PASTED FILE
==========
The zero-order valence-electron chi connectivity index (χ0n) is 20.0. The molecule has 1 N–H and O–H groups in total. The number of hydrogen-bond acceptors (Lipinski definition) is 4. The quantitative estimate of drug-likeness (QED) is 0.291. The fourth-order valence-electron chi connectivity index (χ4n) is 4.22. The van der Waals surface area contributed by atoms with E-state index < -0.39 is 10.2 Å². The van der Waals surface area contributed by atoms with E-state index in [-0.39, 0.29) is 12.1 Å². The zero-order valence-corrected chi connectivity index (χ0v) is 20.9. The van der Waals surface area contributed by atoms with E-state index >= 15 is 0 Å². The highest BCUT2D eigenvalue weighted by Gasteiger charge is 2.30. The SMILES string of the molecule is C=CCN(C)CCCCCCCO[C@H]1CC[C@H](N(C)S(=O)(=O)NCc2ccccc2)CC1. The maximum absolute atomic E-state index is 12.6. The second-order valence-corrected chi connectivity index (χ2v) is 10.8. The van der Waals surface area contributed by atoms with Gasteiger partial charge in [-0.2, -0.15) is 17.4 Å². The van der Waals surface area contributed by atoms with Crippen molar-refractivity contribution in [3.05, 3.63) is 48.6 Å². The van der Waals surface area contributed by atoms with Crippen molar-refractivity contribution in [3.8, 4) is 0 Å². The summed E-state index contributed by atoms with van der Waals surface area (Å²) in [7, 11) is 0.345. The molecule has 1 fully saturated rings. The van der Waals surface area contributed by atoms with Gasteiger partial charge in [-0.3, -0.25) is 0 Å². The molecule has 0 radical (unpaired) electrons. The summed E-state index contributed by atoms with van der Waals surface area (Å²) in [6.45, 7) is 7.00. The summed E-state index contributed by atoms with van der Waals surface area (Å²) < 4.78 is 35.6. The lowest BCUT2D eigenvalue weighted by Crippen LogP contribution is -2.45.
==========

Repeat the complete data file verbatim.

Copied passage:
The zero-order valence-electron chi connectivity index (χ0n) is 20.0. The molecule has 1 N–H and O–H groups in total. The number of hydrogen-bond acceptors (Lipinski definition) is 4. The quantitative estimate of drug-likeness (QED) is 0.291. The fourth-order valence-electron chi connectivity index (χ4n) is 4.22. The van der Waals surface area contributed by atoms with E-state index < -0.39 is 10.2 Å². The van der Waals surface area contributed by atoms with E-state index in [-0.39, 0.29) is 12.1 Å². The zero-order valence-corrected chi connectivity index (χ0v) is 20.9. The van der Waals surface area contributed by atoms with E-state index >= 15 is 0 Å². The highest BCUT2D eigenvalue weighted by Gasteiger charge is 2.30. The SMILES string of the molecule is C=CCN(C)CCCCCCCO[C@H]1CC[C@H](N(C)S(=O)(=O)NCc2ccccc2)CC1. The maximum absolute atomic E-state index is 12.6. The second-order valence-corrected chi connectivity index (χ2v) is 10.8. The van der Waals surface area contributed by atoms with Gasteiger partial charge in [-0.2, -0.15) is 17.4 Å². The van der Waals surface area contributed by atoms with Crippen molar-refractivity contribution in [3.05, 3.63) is 48.6 Å². The van der Waals surface area contributed by atoms with Crippen molar-refractivity contribution in [3.8, 4) is 0 Å². The summed E-state index contributed by atoms with van der Waals surface area (Å²) in [7, 11) is 0.345. The molecule has 1 fully saturated rings. The van der Waals surface area contributed by atoms with Gasteiger partial charge in [-0.3, -0.25) is 0 Å². The molecule has 0 radical (unpaired) electrons. The summed E-state index contributed by atoms with van der Waals surface area (Å²) in [6.45, 7) is 7.00. The summed E-state index contributed by atoms with van der Waals surface area (Å²) < 4.78 is 35.6. The lowest BCUT2D eigenvalue weighted by Crippen LogP contribution is -2.45.